MRI on Huston Street comes back "clean"

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huston street headshot rockies.jpgJon Heyman of SI.com reports that an MRI on the right shoulder of Huston Street came back “clean.” This at least eliminates the worst-case scenario of season-ending surgery or something of that nature, but according to Heyman, the club “will take it slow with him” and “look for another reliever.”

Obviously, Street’s chances of opening the season on time are in real jeopardy. Manager Jim Tracy has already expressed confidence in Franklin Morales, who filled in for Street last season while he was nursing a sore right biceps tendon injury in September.

Just about an hour before Heyman’s tweet, Ken Rosenthal of FOXSports.com reported that the Mets continue to talk with free agent left-hander Joe Beimel. Earlier today, Aaron mentioned the Rockies’ interest in Beimel as a second left-hander if Morales — the club’s most reliable southpaw out of the pen — assumes the closer role. Beimel, who turns 33 in April, posted a 4.02 ERA in 26 appearances with Colorado last season.

Wil Myers stole second, third, and home in the same inning

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Padres first baseman Wil Myers hit an RBI single off of Nick Pivetta in the bottom of the fourth inning of Wednesday afternoon’s game, giving his team a 1-0 lead. He then proceeded to steal second base, then third base, and finally home on a double-steal, scoring the Padres’ second run.

Per CSN Philly’s Marshall Harris, it’s the first time a player has stolen all three bases in the same inning since Marlins second baseman Dee Gordon in 2011. Indeed, on July 1 that year, Gordon stole all three bases against Angels pitcher Bobby Cassevah.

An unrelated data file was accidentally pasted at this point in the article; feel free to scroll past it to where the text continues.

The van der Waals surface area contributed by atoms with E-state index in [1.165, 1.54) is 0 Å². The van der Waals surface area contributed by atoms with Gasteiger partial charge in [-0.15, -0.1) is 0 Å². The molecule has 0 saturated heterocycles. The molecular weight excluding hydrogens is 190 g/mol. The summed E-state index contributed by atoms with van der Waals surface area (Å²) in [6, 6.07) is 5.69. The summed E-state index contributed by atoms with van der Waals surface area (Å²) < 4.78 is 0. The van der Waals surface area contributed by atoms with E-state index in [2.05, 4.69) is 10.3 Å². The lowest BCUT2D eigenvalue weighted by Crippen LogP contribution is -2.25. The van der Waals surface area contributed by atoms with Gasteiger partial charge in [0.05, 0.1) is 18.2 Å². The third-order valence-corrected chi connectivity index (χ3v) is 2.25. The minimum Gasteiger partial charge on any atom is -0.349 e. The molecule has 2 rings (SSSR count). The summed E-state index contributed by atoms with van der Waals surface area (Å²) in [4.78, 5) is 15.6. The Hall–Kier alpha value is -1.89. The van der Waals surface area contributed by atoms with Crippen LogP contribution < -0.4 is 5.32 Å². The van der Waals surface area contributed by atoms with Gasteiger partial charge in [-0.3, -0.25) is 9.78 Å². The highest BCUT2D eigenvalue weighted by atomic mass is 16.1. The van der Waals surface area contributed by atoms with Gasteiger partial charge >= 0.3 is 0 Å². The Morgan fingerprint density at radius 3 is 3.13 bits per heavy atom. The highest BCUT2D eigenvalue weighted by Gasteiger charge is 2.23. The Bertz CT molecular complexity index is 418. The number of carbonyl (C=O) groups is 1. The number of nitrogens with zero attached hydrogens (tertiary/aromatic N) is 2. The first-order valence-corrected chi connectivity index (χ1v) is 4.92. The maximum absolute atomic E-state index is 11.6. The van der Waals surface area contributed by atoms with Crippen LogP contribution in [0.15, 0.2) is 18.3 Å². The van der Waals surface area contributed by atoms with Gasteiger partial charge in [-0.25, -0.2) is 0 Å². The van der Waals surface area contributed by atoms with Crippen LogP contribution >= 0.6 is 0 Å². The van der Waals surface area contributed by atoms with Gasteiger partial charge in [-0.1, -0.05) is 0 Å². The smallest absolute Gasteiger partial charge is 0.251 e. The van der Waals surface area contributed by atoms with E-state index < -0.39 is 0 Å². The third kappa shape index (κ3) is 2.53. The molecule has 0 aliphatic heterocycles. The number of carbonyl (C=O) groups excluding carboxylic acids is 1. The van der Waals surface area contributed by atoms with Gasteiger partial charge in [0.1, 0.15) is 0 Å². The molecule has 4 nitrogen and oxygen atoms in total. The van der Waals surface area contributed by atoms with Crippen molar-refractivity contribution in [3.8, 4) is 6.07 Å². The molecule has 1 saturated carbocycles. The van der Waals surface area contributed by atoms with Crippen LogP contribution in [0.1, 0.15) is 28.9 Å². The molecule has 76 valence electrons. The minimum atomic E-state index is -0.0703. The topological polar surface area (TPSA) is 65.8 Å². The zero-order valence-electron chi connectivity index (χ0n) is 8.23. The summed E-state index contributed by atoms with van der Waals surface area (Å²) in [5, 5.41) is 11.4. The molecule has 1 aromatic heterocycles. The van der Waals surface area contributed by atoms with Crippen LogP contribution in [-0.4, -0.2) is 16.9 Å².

Myers is currently batting .238/.322/.459 with 24 home runs, 59 RBI, 61 runs scored, and 14 stolen bases in 491 plate appearances this season.

The Marlins are “willing to engage” on trade talks for Giancarlo Stanton

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Jon Morosi hears that the Marlins are “willing to engage with other teams” on a possible Giancarlo Stanton trade.

As we noted yesterday, Stanton has cleared revocable waivers, so he’s eligible to be dealt to any club. The price for Stanton is likely to be high given that he’s enjoying a career year, batting .285/.376/.646 with a league-leading 44 home runs and 94 RBI in 116 games this season. He’s also, obviously, the cornerstone of the franchise.

You also have to assume that anyone looking to acquire Stanton would want the Marlins to chip in money on his $285 million contract. If not, someone might’ve simply claimed him on waivers with the hope that the Marlins would simply let him walk, right? Which suggests that any negotiation over Stanton would be a long and difficult one. It might also involve Stanton agreeing to restructure his deal, which currently gives him an opt-out after the 2020 season. That would likely involve the MLBPA as well, which just makes it all the more complicated.

I think it’s a long shot that the Marlins would trade Stanton in-season, but it’s not hard to imagine him being traded this winter.